Despite growing anger in the eastern part of Germany over the government's labor market reforms and social welfare cuts, Chancellor Schröder has said he will not avoid the region.
The chancellor didn't get a friendly reception in eastern Germany
In an interview with RTL television, Schröder on Thursday said opposition to his reforms he most likely would encourage him to "increase his political presence in the East rather than limit it."
During a visit to the eastern state of Brandenburg on Tuesday, a woman tried to throw an egg at Schröder and he was met by hundreds of other people who booed and whistled. The egg hit a TV camera and a secret service agent.
Anger over the government’s welfare cuts is especially strong in eastern Germany because the majority of the 3 million people who are affected by them live there. The new measures include stiff means-testing and deep cuts in monthly benefit payments for the long-term unemployed.
Brandenburg's Interior Minister Jörg Schönbohm said on Friday that Schröder should avoid further forays into the region. "For social calm it would now be better if Chancellor Schröder avoided the eastern states for the time being," Schönbohm told the BZ newspaper.
But Schöder said instead there would simply be increased security at his appearances. "Everybody will understand that there are some risks that some people could use in a really bad way have to be avoided," he said, adding violent protests were leading to "the destruction of a political culture and nobody really wants that."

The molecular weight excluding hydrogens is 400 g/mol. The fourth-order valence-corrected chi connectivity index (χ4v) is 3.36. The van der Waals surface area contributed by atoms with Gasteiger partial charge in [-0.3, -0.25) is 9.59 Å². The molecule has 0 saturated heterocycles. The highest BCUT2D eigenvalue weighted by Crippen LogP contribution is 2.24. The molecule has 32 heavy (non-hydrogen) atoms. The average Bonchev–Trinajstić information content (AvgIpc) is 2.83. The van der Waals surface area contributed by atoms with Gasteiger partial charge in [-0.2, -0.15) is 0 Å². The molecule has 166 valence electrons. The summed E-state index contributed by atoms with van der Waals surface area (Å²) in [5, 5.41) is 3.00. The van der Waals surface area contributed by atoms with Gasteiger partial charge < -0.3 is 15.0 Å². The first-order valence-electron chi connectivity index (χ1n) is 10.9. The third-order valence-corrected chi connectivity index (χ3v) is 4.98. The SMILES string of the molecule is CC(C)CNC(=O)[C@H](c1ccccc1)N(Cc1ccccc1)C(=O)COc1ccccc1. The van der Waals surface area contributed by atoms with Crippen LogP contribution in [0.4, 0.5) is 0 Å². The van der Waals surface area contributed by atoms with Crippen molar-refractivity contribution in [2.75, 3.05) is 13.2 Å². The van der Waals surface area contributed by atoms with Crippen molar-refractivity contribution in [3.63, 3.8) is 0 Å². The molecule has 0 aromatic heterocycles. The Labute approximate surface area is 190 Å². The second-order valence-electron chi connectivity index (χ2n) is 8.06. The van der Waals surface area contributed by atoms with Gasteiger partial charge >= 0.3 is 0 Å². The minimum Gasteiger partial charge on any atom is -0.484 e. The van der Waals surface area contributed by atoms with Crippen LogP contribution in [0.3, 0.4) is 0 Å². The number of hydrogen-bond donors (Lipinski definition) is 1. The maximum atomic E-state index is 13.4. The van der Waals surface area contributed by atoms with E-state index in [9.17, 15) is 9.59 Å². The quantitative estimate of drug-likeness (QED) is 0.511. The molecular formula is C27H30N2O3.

Monday protests continue
Some 80,000 protesters took to the streets on Monday evening in mass rallies against Chancellor Gerhard Schröder’s welfare reforms throughout Germany.
It was the third wave of so-called "Monday Demonstrations," a term used by Eastern Germans during their protests in 1989 that toppled communism in the region and paved the way for German unification. Curiously enough, the protests in the east this time are directed against a democratically elected government and it’s the former communists of the leftist PDS party that stands to profit most in coming state elections in September.
Although Schröder's Social Democrats continue to get hammered in local elections and wallow near all-time lows in national opinion polls, he said he remained confident that his center-left coalition with the Greens would be re-elected in 2006. Schröder said public attitudes toward his reforms would turn once Germans saw the economic benefits.
"People will eventually understand the reform process and we will gain recognition for that," Schröder told RTL.